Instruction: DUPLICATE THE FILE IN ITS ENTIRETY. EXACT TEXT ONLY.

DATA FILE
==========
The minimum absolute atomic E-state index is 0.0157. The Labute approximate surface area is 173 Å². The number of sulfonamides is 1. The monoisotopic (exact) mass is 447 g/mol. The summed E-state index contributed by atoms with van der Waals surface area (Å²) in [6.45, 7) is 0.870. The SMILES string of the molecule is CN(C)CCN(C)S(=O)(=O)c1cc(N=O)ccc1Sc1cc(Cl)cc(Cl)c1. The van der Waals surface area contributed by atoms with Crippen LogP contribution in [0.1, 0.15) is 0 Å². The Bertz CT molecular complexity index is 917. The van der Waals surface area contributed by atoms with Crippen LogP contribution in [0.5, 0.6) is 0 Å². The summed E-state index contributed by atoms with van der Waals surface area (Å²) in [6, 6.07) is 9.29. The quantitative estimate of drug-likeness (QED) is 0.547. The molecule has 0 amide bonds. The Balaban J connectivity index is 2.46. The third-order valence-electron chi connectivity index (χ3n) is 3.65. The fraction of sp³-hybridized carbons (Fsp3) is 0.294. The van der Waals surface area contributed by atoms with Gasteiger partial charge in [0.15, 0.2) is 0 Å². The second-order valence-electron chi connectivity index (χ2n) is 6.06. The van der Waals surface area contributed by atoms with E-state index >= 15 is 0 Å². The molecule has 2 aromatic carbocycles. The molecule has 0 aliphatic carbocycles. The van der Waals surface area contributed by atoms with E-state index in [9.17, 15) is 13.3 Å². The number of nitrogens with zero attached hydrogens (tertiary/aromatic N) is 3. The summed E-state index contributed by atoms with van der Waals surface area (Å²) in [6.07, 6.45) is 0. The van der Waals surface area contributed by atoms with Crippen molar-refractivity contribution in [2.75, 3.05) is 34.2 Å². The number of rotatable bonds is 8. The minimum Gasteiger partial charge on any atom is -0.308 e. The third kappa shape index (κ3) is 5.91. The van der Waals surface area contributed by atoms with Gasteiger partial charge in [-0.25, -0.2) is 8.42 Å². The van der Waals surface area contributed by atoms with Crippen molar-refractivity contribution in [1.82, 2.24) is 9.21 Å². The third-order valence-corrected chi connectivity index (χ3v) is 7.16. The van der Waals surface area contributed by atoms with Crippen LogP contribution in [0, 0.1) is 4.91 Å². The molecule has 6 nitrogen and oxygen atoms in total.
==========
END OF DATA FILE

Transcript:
The minimum absolute atomic E-state index is 0.0157. The Labute approximate surface area is 173 Å². The number of sulfonamides is 1. The monoisotopic (exact) mass is 447 g/mol. The summed E-state index contributed by atoms with van der Waals surface area (Å²) in [6.45, 7) is 0.870. The SMILES string of the molecule is CN(C)CCN(C)S(=O)(=O)c1cc(N=O)ccc1Sc1cc(Cl)cc(Cl)c1. The van der Waals surface area contributed by atoms with Crippen LogP contribution in [0.1, 0.15) is 0 Å². The Bertz CT molecular complexity index is 917. The van der Waals surface area contributed by atoms with Crippen LogP contribution in [0.5, 0.6) is 0 Å². The summed E-state index contributed by atoms with van der Waals surface area (Å²) in [6, 6.07) is 9.29. The quantitative estimate of drug-likeness (QED) is 0.547. The molecule has 0 amide bonds. The Balaban J connectivity index is 2.46. The third-order valence-electron chi connectivity index (χ3n) is 3.65. The fraction of sp³-hybridized carbons (Fsp3) is 0.294. The van der Waals surface area contributed by atoms with Gasteiger partial charge in [0.15, 0.2) is 0 Å². The second-order valence-electron chi connectivity index (χ2n) is 6.06. The van der Waals surface area contributed by atoms with E-state index >= 15 is 0 Å². The molecule has 2 aromatic carbocycles. The molecule has 0 aliphatic carbocycles. The van der Waals surface area contributed by atoms with E-state index in [9.17, 15) is 13.3 Å². The number of nitrogens with zero attached hydrogens (tertiary/aromatic N) is 3. The summed E-state index contributed by atoms with van der Waals surface area (Å²) in [6.07, 6.45) is 0. The van der Waals surface area contributed by atoms with Crippen molar-refractivity contribution in [2.75, 3.05) is 34.2 Å². The number of rotatable bonds is 8. The minimum Gasteiger partial charge on any atom is -0.308 e. The third kappa shape index (κ3) is 5.91. The van der Waals surface area contributed by atoms with Gasteiger partial charge in [-0.25, -0.2) is 8.42 Å². The van der Waals surface area contributed by atoms with Crippen molar-refractivity contribution in [1.82, 2.24) is 9.21 Å². The third-order valence-corrected chi connectivity index (χ3v) is 7.16. The van der Waals surface area contributed by atoms with Crippen LogP contribution in [0, 0.1) is 4.91 Å². The molecule has 6 nitrogen and oxygen atoms in total.